A new cost analysis of the long-term impacts of breastfeeding found that lower-than-recommended breastfeeding rates among U.S. mothers “may cause as many as 5,000 cases of breast cancer, nearly 54,000 cases of hypertension, and almost 14,000 heart attacks each year.” The study, led by a researcher at Harvard Medical School and published today in the journal Obstetrics & Gynecology also found that the economic toll associated with such “sub-optimal” breastfeeding practices reaches into the billions annually.
The study’s lead author, Melissa Bartick, M.D., an assistant professor of internal medicine at Harvard Medical School and an internist at Cambridge Health Alliance says via email that the bottom line of the analysis is this: “Women need to be supported to be able to breastfeed each child for at least a year — their health, and our economy depend on it.” She adds: “The CDC has found that 60% of women do not even reach their personal breastfeeding goals. Now we know this has a real cost, with thousands of women suffering needless disease and premature death.”
(Bartick also happens to be founder of the “Ban The Bags” campaign, a pro-breastfeeding advocacy group working to stop the common hospital practice of handing over free infant formula samples, or gift bags, to new moms after they give birth.)
Here’s more detail on the breastfeeding study from the Cambridge Health Alliance news release:
The analysis used sophisticated models to compare the effect of current breastfeeding rates in a simulated group of nearly two million U.S. women who turned 15 in 2002. The authors modeled this cohort of women across their lifetimes and estimated cumulative costs. They then compared these results to what would be expected if 90% of the women followed medical recommendations to breastfeed each child for one year. Currently, only about 25% of US children are still breastfeeding at one year of age.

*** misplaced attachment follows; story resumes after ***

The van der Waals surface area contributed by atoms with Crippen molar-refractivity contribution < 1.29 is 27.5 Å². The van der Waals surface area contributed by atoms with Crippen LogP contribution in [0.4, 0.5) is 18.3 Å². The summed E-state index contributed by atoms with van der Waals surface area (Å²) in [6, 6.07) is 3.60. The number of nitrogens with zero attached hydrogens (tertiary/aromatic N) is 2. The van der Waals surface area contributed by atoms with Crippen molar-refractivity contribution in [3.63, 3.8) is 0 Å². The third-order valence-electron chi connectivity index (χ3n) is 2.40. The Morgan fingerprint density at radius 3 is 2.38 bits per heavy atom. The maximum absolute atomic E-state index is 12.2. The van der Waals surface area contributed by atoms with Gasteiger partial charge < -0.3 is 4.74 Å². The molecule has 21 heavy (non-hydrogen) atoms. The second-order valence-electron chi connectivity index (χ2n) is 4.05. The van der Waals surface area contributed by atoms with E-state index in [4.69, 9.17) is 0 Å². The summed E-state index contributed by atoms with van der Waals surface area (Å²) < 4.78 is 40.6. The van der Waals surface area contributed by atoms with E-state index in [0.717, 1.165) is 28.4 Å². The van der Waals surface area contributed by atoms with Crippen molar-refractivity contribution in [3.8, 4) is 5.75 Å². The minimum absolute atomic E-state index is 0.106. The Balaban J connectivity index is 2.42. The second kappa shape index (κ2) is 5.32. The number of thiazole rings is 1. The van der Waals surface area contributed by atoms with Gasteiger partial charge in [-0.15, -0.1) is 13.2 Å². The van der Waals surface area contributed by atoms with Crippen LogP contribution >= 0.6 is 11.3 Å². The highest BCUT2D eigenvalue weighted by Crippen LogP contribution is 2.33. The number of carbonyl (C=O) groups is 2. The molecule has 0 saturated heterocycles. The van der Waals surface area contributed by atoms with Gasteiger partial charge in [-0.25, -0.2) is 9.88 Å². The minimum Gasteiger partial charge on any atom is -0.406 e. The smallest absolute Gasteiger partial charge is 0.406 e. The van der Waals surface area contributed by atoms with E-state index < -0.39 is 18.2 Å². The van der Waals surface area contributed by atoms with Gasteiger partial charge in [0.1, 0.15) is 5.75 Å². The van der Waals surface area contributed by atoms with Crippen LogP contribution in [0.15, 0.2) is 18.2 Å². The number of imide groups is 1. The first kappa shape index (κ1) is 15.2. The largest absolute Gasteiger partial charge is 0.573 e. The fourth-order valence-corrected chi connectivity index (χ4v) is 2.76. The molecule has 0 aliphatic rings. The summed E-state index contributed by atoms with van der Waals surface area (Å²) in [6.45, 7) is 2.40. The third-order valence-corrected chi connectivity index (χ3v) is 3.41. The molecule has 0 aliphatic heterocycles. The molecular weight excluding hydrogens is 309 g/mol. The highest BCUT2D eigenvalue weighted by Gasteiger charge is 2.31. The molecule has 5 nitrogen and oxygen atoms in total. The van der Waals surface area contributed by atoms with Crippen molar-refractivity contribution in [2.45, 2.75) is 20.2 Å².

The economic costs to society of premature death total $17.4 billion a year, due to an increase in heart attacks, hypertension, breast cancer, premenopausal ovarian cancer and type 2 diabetes in women who breastfeed less than recommended. In the study, premature death is defined as before age 70, or more than 10 years before the average U.S. woman is expected to die. The authors also found the increased burden of disease from suboptimal breastfeeding increased medical costs, incurring $734 million in direct costs and $126 million in indirect costs. The costs result from the increased rates of breast cancer, hypertension, and heart attacks, which are seen in women who breastfeed less than recommended…
Dr. Bartick previously led a similar cost analysis on the cost of excess pediatric disease due to low breastfeeding rates, which was published in 2010. That study showed that suboptimal breastfeeding cost the U.S. economy $13 billion a year, including the costs of 911 excess deaths in children per year.